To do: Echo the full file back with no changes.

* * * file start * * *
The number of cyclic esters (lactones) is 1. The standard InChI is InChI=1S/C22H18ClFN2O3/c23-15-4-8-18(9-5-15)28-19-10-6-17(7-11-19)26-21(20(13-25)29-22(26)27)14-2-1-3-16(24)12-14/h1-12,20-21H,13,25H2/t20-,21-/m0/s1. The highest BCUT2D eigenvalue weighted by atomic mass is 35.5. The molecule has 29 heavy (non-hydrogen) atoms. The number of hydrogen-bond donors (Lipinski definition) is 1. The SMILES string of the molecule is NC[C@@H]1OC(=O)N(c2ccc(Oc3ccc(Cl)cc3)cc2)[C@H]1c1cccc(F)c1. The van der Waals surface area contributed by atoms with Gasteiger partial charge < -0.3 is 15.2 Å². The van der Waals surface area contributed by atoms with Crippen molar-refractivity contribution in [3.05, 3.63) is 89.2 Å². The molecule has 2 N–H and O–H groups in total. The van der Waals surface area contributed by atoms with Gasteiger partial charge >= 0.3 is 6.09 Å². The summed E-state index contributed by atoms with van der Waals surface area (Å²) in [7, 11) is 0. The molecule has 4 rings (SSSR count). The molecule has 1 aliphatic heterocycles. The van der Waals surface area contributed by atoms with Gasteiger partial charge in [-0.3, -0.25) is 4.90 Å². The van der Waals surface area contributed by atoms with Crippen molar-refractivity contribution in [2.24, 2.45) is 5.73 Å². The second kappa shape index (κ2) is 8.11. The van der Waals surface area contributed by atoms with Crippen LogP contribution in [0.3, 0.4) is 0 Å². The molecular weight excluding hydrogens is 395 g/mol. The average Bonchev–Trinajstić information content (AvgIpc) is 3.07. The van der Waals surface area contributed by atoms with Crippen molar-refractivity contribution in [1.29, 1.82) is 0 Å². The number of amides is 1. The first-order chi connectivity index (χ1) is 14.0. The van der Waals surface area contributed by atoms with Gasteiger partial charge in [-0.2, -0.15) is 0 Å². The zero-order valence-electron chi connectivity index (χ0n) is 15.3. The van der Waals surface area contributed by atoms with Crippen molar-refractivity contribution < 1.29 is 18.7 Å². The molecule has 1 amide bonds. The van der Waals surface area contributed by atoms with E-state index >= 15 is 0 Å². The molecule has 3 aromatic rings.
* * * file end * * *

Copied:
The number of cyclic esters (lactones) is 1. The standard InChI is InChI=1S/C22H18ClFN2O3/c23-15-4-8-18(9-5-15)28-19-10-6-17(7-11-19)26-21(20(13-25)29-22(26)27)14-2-1-3-16(24)12-14/h1-12,20-21H,13,25H2/t20-,21-/m0/s1. The highest BCUT2D eigenvalue weighted by atomic mass is 35.5. The molecule has 29 heavy (non-hydrogen) atoms. The number of hydrogen-bond donors (Lipinski definition) is 1. The SMILES string of the molecule is NC[C@@H]1OC(=O)N(c2ccc(Oc3ccc(Cl)cc3)cc2)[C@H]1c1cccc(F)c1. The van der Waals surface area contributed by atoms with Gasteiger partial charge < -0.3 is 15.2 Å². The van der Waals surface area contributed by atoms with Crippen molar-refractivity contribution in [3.05, 3.63) is 89.2 Å². The molecule has 2 N–H and O–H groups in total. The van der Waals surface area contributed by atoms with Gasteiger partial charge >= 0.3 is 6.09 Å². The summed E-state index contributed by atoms with van der Waals surface area (Å²) in [7, 11) is 0. The molecule has 4 rings (SSSR count). The molecule has 1 aliphatic heterocycles. The van der Waals surface area contributed by atoms with Gasteiger partial charge in [-0.3, -0.25) is 4.90 Å². The van der Waals surface area contributed by atoms with Crippen molar-refractivity contribution in [2.24, 2.45) is 5.73 Å². The second kappa shape index (κ2) is 8.11. The van der Waals surface area contributed by atoms with Crippen LogP contribution in [0.3, 0.4) is 0 Å². The molecular weight excluding hydrogens is 395 g/mol. The average Bonchev–Trinajstić information content (AvgIpc) is 3.07. The van der Waals surface area contributed by atoms with Crippen molar-refractivity contribution in [1.29, 1.82) is 0 Å². The number of amides is 1. The first-order chi connectivity index (χ1) is 14.0. The van der Waals surface area contributed by atoms with Gasteiger partial charge in [-0.2, -0.15) is 0 Å². The zero-order valence-electron chi connectivity index (χ0n) is 15.3. The van der Waals surface area contributed by atoms with Crippen molar-refractivity contribution < 1.29 is 18.7 Å². The molecule has 1 amide bonds. The van der Waals surface area contributed by atoms with E-state index >= 15 is 0 Å². The molecule has 3 aromatic rings.